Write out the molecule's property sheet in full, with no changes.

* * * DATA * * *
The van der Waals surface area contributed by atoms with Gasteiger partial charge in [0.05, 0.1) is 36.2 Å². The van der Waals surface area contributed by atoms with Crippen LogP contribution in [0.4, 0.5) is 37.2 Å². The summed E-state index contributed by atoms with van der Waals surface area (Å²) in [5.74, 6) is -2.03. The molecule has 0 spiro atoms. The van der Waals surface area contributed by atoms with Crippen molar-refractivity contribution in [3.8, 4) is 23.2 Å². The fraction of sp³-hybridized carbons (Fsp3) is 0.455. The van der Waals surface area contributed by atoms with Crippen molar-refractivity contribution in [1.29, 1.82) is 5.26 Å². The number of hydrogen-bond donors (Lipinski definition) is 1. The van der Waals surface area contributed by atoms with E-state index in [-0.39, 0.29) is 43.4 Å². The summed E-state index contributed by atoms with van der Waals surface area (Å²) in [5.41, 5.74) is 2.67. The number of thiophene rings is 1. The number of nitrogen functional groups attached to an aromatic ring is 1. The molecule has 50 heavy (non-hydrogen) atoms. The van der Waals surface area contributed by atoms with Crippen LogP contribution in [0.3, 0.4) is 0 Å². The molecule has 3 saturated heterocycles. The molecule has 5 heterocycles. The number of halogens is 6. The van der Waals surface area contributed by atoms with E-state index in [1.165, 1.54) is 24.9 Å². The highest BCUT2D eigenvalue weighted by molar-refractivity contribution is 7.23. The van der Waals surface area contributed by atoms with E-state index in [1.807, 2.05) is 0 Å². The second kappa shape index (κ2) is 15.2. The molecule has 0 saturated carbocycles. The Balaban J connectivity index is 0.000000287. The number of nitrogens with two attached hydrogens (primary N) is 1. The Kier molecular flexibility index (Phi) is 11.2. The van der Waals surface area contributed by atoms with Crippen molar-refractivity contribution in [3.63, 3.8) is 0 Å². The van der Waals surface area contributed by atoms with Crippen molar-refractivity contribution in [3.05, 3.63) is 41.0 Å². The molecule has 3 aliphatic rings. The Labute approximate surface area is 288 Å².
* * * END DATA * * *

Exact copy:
The van der Waals surface area contributed by atoms with Gasteiger partial charge in [0.05, 0.1) is 36.2 Å². The van der Waals surface area contributed by atoms with Crippen LogP contribution in [0.4, 0.5) is 37.2 Å². The summed E-state index contributed by atoms with van der Waals surface area (Å²) in [5.74, 6) is -2.03. The molecule has 0 spiro atoms. The van der Waals surface area contributed by atoms with Crippen molar-refractivity contribution in [3.8, 4) is 23.2 Å². The fraction of sp³-hybridized carbons (Fsp3) is 0.455. The van der Waals surface area contributed by atoms with Crippen molar-refractivity contribution in [1.29, 1.82) is 5.26 Å². The number of hydrogen-bond donors (Lipinski definition) is 1. The van der Waals surface area contributed by atoms with E-state index in [-0.39, 0.29) is 43.4 Å². The summed E-state index contributed by atoms with van der Waals surface area (Å²) in [5.41, 5.74) is 2.67. The number of thiophene rings is 1. The number of nitrogen functional groups attached to an aromatic ring is 1. The molecule has 50 heavy (non-hydrogen) atoms. The van der Waals surface area contributed by atoms with Crippen LogP contribution in [0.3, 0.4) is 0 Å². The molecule has 3 saturated heterocycles. The molecule has 5 heterocycles. The number of halogens is 6. The van der Waals surface area contributed by atoms with E-state index in [1.165, 1.54) is 24.9 Å². The highest BCUT2D eigenvalue weighted by molar-refractivity contribution is 7.23. The van der Waals surface area contributed by atoms with E-state index in [1.807, 2.05) is 0 Å². The second kappa shape index (κ2) is 15.2. The molecule has 0 saturated carbocycles. The Balaban J connectivity index is 0.000000287. The number of nitrogens with two attached hydrogens (primary N) is 1. The Kier molecular flexibility index (Phi) is 11.2. The van der Waals surface area contributed by atoms with Crippen molar-refractivity contribution in [3.63, 3.8) is 0 Å². The van der Waals surface area contributed by atoms with Crippen molar-refractivity contribution in [3.05, 3.63) is 41.0 Å². The molecule has 3 aliphatic rings. The Labute approximate surface area is 288 Å².